Seafarers stop Adsteam tugs
By Robert Darcy
SYDNEY — Seafarers on Adsteam tugs struck on November 26 to oppose company attempts to cut crew numbers. Tugs operate with two deckhands, a master and an engineer; Adsteam wants the tug engineer to do the work of a deckhand and do away with one of those jobs.
Responding in the Maritime Workers' Journal to Adsteam's claim that the proposal would not compromise safety, Adsteam employee Peter Lamond said, "It's unworkable and it's unsafe ... In sloppy, rough weather you've got one man running the break on the hook and the other fellow sending off lines. If you lose the second man, you're in all sorts of trouble. It would be too dangerous to carry on."
Adsteam is not proposing to introduce labour-saving technology, such as magnetic hook-ups for the lines.
Maritime Union of Australia assistant national secretary Mick Doleman said, "This is a claim that the MUA and its members will not concede to, and we will do whatever is necessary within the law to convince Adsteam Marine ... of the stupidity of this claim".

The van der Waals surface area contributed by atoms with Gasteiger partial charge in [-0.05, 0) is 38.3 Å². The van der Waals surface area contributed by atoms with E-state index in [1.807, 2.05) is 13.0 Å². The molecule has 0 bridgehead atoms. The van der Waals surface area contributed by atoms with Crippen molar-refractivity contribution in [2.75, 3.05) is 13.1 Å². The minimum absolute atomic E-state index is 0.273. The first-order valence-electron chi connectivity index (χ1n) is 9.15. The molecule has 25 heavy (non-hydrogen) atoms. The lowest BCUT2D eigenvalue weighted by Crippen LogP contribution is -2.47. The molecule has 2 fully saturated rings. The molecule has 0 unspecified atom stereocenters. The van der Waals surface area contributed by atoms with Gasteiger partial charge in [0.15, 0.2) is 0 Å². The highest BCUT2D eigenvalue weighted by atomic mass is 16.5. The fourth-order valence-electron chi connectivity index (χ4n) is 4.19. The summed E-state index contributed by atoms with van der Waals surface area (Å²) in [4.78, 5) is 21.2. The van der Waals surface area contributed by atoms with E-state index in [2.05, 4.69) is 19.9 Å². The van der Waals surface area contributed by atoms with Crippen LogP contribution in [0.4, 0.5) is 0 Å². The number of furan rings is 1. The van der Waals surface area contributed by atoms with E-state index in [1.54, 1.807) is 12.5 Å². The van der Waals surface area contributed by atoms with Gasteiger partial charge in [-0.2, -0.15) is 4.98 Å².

Earlier, Adsteam attempted to have its 350 employees sign up individually to an enterprise agreement now under negotiation.
Last week, masters on Adsteam tugs (members of the Australian Marine Officers Union) also walked off the job as part of protected industrial action during their enterprise negotiations. The company has offered a pay increase of 2%, backdated to February, but the AMOU wants 5%, backdated to August 1998, and 4% from next February.